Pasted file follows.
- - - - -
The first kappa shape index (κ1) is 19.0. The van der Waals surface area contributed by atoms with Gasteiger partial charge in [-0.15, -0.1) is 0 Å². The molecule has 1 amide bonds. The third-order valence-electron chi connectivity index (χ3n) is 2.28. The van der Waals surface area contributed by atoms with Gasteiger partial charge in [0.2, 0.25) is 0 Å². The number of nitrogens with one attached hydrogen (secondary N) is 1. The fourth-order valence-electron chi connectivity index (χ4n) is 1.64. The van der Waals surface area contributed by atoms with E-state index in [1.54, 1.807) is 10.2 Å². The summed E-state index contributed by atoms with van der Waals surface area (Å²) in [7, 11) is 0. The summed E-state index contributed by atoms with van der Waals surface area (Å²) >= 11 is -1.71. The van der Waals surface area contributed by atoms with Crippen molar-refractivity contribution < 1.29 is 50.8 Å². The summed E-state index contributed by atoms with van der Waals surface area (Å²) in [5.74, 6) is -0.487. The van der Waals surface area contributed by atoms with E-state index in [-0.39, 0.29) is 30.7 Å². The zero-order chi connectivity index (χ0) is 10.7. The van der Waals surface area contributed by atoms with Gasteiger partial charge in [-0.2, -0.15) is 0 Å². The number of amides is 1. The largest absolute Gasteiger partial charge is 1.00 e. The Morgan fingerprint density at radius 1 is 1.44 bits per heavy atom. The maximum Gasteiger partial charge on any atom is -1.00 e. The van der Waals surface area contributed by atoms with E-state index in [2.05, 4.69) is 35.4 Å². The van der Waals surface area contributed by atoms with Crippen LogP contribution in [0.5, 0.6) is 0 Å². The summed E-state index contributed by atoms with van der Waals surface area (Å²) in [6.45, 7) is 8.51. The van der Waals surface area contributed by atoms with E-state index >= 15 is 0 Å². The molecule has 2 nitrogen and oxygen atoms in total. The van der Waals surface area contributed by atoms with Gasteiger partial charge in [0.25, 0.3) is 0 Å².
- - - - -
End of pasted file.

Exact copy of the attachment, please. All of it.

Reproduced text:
The first kappa shape index (κ1) is 19.0. The van der Waals surface area contributed by atoms with Gasteiger partial charge in [-0.15, -0.1) is 0 Å². The molecule has 1 amide bonds. The third-order valence-electron chi connectivity index (χ3n) is 2.28. The van der Waals surface area contributed by atoms with Gasteiger partial charge in [0.2, 0.25) is 0 Å². The number of nitrogens with one attached hydrogen (secondary N) is 1. The fourth-order valence-electron chi connectivity index (χ4n) is 1.64. The van der Waals surface area contributed by atoms with E-state index in [1.54, 1.807) is 10.2 Å². The summed E-state index contributed by atoms with van der Waals surface area (Å²) in [7, 11) is 0. The summed E-state index contributed by atoms with van der Waals surface area (Å²) >= 11 is -1.71. The van der Waals surface area contributed by atoms with Crippen molar-refractivity contribution < 1.29 is 50.8 Å². The summed E-state index contributed by atoms with van der Waals surface area (Å²) in [5.74, 6) is -0.487. The van der Waals surface area contributed by atoms with E-state index in [-0.39, 0.29) is 30.7 Å². The zero-order chi connectivity index (χ0) is 10.7. The van der Waals surface area contributed by atoms with Gasteiger partial charge in [-0.2, -0.15) is 0 Å². The number of amides is 1. The largest absolute Gasteiger partial charge is 1.00 e. The Morgan fingerprint density at radius 1 is 1.44 bits per heavy atom. The maximum Gasteiger partial charge on any atom is -1.00 e. The van der Waals surface area contributed by atoms with E-state index in [2.05, 4.69) is 35.4 Å². The van der Waals surface area contributed by atoms with Crippen LogP contribution in [0.5, 0.6) is 0 Å². The summed E-state index contributed by atoms with van der Waals surface area (Å²) in [6.45, 7) is 8.51. The van der Waals surface area contributed by atoms with E-state index >= 15 is 0 Å². The molecule has 2 nitrogen and oxygen atoms in total. The van der Waals surface area contributed by atoms with Gasteiger partial charge in [0.25, 0.3) is 0 Å².